Moving from the Bench to Science Policy
In my last post, I talked a little bit about what science policy is, as a field. Here, I’m going to talk about how to transition from the bench to science policy as a career.
In my last post, I talked a little bit
about what science policy is, as a
field. Here, I’m going to talk about how
to transition from the bench to science policy as a career.
The way I moved from the bench to science
policy was simultaneously both the easiest and the hardest way. I earned a competitive slot as a fellow in
the American Association for the
Advancement of Science (AAAS) Science & Technology Policy Fellowship
Program in 2006, and performed my two-year fellowship at the National
Institutes of Health (NIH) Office of Research
on Women’s Health. I say it’s the
easiest in that it is the most defined way for scientists to move into science policy;
it is perhaps the gold standard of how to transition. Other ways to transition into science policy
require some figuring of your own path – I plan to talk a little more about
some of those ways in future posts.
So now let me turn to why being an
AAAS Science & Technology Policy Fellow – or “triple A S Fellow” as it is
affectionately called – is the hardest way to transition into science policy. The program is quite competitive, and there
are more and more applications every year as the program becomes more
well-known and prestigious. It has been around since 1973 and it is well-known for
its goal to “generate policy-savvy scientists and engineers by placing them in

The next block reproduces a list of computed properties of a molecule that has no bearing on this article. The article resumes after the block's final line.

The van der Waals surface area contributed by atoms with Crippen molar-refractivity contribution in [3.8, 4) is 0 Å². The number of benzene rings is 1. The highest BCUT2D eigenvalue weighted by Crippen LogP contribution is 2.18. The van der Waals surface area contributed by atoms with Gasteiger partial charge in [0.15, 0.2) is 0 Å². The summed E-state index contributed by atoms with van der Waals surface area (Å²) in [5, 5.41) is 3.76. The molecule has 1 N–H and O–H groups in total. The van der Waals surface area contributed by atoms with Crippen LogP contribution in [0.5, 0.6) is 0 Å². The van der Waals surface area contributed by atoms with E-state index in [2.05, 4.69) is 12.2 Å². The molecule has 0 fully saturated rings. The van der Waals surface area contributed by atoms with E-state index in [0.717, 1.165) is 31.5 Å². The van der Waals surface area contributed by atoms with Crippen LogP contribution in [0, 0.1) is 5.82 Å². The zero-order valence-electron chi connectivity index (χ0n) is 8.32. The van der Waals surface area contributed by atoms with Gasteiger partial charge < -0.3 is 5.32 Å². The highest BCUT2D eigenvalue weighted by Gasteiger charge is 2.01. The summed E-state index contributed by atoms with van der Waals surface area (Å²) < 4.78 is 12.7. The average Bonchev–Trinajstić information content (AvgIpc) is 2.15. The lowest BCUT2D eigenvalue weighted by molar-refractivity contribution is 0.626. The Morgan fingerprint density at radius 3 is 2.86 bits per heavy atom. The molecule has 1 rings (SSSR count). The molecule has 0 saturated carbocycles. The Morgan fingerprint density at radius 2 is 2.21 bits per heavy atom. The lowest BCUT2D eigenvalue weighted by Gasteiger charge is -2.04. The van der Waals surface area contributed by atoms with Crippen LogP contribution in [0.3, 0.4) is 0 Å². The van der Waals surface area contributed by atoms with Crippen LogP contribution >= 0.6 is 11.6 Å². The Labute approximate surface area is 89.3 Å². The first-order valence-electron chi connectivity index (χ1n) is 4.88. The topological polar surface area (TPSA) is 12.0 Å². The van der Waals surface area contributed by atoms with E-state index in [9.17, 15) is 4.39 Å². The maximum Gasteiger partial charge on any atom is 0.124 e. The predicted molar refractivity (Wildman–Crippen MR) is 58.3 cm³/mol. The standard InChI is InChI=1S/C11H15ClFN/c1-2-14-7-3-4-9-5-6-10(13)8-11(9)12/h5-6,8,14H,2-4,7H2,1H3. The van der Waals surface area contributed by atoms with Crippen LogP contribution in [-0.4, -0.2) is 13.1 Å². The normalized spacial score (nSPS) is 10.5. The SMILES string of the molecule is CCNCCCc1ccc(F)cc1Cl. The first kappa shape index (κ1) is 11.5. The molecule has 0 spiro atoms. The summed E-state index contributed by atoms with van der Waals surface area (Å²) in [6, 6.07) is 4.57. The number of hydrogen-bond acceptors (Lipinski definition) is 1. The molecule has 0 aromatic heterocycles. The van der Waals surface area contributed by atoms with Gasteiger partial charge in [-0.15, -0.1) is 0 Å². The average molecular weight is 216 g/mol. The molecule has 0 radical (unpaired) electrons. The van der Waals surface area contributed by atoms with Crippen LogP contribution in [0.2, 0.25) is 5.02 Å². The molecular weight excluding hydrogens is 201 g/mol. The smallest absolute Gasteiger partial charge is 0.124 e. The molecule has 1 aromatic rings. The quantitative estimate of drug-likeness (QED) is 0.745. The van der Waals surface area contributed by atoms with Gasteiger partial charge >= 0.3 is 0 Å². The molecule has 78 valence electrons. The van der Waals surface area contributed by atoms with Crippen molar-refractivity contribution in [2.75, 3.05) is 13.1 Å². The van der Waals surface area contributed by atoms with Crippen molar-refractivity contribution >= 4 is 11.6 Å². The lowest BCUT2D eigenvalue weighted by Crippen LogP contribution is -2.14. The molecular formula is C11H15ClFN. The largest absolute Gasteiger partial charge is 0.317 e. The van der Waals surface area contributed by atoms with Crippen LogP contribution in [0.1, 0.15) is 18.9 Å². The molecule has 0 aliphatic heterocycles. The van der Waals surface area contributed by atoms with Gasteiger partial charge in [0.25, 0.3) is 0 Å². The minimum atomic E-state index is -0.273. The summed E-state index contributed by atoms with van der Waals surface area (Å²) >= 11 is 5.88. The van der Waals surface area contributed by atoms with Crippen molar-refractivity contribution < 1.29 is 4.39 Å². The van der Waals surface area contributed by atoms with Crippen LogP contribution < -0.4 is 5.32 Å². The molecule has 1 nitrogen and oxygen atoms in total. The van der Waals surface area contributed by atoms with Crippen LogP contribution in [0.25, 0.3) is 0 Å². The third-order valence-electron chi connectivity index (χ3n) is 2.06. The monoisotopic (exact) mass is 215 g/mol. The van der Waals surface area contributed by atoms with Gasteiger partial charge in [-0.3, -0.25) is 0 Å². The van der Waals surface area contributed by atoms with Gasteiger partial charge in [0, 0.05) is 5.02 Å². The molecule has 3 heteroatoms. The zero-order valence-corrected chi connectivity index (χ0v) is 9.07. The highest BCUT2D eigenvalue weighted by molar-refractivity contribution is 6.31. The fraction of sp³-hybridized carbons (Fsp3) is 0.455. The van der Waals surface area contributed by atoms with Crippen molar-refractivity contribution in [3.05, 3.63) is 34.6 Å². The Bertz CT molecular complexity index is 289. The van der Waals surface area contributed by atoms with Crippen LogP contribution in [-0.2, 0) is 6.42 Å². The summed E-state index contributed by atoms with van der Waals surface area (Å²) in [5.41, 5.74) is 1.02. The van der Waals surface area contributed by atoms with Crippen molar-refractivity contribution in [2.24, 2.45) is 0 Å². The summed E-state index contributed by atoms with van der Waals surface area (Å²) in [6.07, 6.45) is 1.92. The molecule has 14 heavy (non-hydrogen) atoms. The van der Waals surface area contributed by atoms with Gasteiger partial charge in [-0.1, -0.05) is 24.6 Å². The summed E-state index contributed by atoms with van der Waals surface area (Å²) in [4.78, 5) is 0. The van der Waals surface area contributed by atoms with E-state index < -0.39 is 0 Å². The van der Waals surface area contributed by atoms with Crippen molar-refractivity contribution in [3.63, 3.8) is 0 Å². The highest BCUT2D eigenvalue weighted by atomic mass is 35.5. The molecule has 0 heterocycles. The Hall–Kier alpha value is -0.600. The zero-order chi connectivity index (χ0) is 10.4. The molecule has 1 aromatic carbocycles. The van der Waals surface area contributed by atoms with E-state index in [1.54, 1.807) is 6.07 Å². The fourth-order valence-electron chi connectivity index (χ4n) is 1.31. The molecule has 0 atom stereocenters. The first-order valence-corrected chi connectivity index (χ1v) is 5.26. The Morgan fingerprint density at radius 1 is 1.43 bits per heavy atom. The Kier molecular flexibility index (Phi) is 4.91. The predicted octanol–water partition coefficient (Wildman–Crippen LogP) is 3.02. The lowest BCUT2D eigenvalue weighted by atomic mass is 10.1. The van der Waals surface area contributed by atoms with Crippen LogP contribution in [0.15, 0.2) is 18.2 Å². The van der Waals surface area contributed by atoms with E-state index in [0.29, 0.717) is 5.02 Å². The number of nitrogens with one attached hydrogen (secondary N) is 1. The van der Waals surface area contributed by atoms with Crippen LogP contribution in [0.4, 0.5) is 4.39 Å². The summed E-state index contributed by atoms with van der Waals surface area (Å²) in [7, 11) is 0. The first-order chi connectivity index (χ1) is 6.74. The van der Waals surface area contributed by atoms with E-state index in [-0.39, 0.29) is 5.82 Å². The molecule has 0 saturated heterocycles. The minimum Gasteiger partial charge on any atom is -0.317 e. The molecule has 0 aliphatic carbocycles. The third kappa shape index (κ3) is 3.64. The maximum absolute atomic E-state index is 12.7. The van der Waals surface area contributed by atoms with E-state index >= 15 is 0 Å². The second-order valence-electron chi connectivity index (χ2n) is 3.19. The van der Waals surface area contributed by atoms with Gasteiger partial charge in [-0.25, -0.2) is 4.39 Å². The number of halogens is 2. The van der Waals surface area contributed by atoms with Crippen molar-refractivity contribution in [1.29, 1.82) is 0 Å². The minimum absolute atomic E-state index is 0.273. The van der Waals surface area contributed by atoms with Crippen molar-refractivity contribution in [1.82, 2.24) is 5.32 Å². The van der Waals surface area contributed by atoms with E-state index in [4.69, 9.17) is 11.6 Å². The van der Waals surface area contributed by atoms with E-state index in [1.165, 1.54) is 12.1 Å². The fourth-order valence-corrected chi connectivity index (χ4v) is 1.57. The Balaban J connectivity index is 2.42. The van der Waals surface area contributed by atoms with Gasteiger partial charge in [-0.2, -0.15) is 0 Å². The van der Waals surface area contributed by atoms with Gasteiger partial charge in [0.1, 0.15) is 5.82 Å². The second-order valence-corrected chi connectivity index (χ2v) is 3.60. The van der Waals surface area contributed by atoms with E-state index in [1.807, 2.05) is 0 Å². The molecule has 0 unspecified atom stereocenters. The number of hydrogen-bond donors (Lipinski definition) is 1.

full-time assignments in federal agencies and in Congress.” That’s right – even though it is called a
fellowship – you will be doing a “real job” for the government and having a
real impact, probably from Day 1 (not to mention that you will have a “real salary”
The projects assigned to fellows range
from staffing the House of Representatives Science & Technology Committee
to running a trans-NIH initiative to developing the State Department’s outreach
program to engage international audiences.
The AAAS website provides some testimonials
of former fellows so you can get a first-hand idea of the fellowship
Fellowships are available in a few
different areas, and the government agency where you will be placed depends
upon the fellowship
Just because you are a biomedical
scientist doesn’t mean that you will be competitive ONLY for the HEHS program. In
fact, the type of scientist you are rarely determines the program for which you
will be the best fit.
Because the selection committee
changes each year, it is impossible to say what you need for a successful
application. In addition, what worked
for one person might not work for another.
But what I can tell you is how I made my application competitive and
maybe that will give you a few ideas for yourself. That will be the subject of a future post.